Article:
The remarkable vision of Jamsetji Tata was but just one instance of the philanthropic urges of eminent Indians of that era.
The Benares Hindu University came about by the efforts of Pandit Madan Mohan Malaviya and Annie Besant, ably supported by a donation of land from the Maharaja of Kashi and Dharbanga. Aligarh Muslim University was spearheaded by Sir Syed Ahmad Khan and supported by several donors, including the then Aga Khan. Bombay was a great centre of philanthropy in the 19th century. The Gateway of India was built partly with money from David Sassoon, and if we go back to 1854, the Mahim Causeway linking Mahim to Salsette, was actually built by a donation from Lady Avabai Jejeebhoy.
Post-independent India, however, saw philanthropy on a rapid decline—the focus on the public sector and the alienation of the country’s business classes was not conducive to giving.
The rise of the nanny state also meant that it was expected to be the provider of all public goods and do all the social service. And finally, the extortionist levels of taxation imposed by the state crippled the entrepreneurial class, and business growth was akin to, to use an Indian expression, building a house with sand— money slipped away through your fingers.
This did not facilitate the generation of wealth, especially first generation wealth, which is so critical to philanthropy—the wealth of people who, in a free market, would have risen from humble beginnings and not forgotten what they left behind.
India post-1991 has been a different story. The freeing up of the economy through reforms has led to the flowering of a vast number of entrepreneurs from different backgrounds and regions. The fast growing economy, the development of a modern stock market and the flow of global capital has done wonders for India’s risk takers. This, along with the opening up of more and more sectors to private enterprise, has resulted in India having the largest number of billionaires in the developing world.
It has been fashionable to portray capitalism in India and elsewhere as “red in tooth and claw”, but the rise of a market economy is serving to make us more philanthropic, not less. The writer Andrew Sullivan has pointed out that no other country gives even half as much in charity as America, the most free-market nation in the world, does. Essentially, wealth and economic and social freedoms leave people with the means to do good.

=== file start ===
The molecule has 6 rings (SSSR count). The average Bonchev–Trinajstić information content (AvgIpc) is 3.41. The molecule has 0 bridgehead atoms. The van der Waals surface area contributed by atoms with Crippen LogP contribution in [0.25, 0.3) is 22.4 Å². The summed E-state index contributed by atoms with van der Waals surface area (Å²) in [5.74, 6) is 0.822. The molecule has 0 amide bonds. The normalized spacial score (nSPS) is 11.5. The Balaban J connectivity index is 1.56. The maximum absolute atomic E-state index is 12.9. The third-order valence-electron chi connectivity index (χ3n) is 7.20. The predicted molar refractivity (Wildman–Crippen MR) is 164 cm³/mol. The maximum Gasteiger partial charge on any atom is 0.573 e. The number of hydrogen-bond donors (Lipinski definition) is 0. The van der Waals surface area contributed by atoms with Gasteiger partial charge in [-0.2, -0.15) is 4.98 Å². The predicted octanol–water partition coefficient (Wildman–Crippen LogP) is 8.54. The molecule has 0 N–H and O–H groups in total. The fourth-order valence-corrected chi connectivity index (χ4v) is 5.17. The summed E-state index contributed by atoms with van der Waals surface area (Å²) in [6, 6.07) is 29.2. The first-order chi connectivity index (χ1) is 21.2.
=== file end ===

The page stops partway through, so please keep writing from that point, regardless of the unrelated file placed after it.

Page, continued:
Similarly in India, the number of charitable organizations began to explode at the same time in the 1980s that the market began to loosen up, and now there are close to 40,000 such Indian organizations, run primarily by individuals, private bodies and businesses.
Giving by Indians has certainly soared, but not enough. In a country with as much stark poverty and income disparity as India and which has just tentatively embraced free market ideology, it becomes all the more critical that the rich embrace philanthropy. It is the moral and ethical thing to do—but not only that. For the rich, philanthropy is also pragmatic.
As Adam Smith wrote, “No society can be flourishing and happy, of which the far greater part of the members are poor and miserable.” A democratic country where the majority of the people are still not well to do, and who have access to communication, will simply not countenance a situation where the rich seem to be little concerned about the lot of others.
Moreover, as the country asserts itself globally, the rest of the world will rightly expect that India solve its most pressing and endemic problems on its own, without recourse to aid and help from elsewhere. And as the performance gap between public governance and the private sector continues to grow, there will be more and more pressure on private actors to contribute and make a difference.
Philanthropy is also vital to making entrepreneurial capitalism acceptable to the people as the best form of the economy for the country.
The rapid rise of philanthropy among India’s business leaders is thus the fork in the road between India becoming a modern equitable free market democracy or going back to a stultifying socialistic state.
It is not that there is an absence of philanthropy. The money raised for tsunami relief in 2004 was, for instance, far more quickly and easily raised than in any previous calamity. A confident nation can far more easily be roused to respond to a tragedy.
The serial social entrepreneur Rajat Gupta, has been able to raise substantial amounts from Indian philanthropists for the Indian School of Business and the Public Health Foundation of India. And many prominent business families have done decades of great charitable work, quietly and without fanfare.
However, when you look at the scale of wealth created in India in the last few years, the giving simply does not compare. And when American universities limit the number of Indian students because their record as alumni donors is very low, it is a very telling comment!
If the 21st century truly has to be India’s century, then the rich will have to open their wallets wide open.
(Nandan M. Nilekani is the co-chairman of the board of directors of Infosys Technologies Ltd.)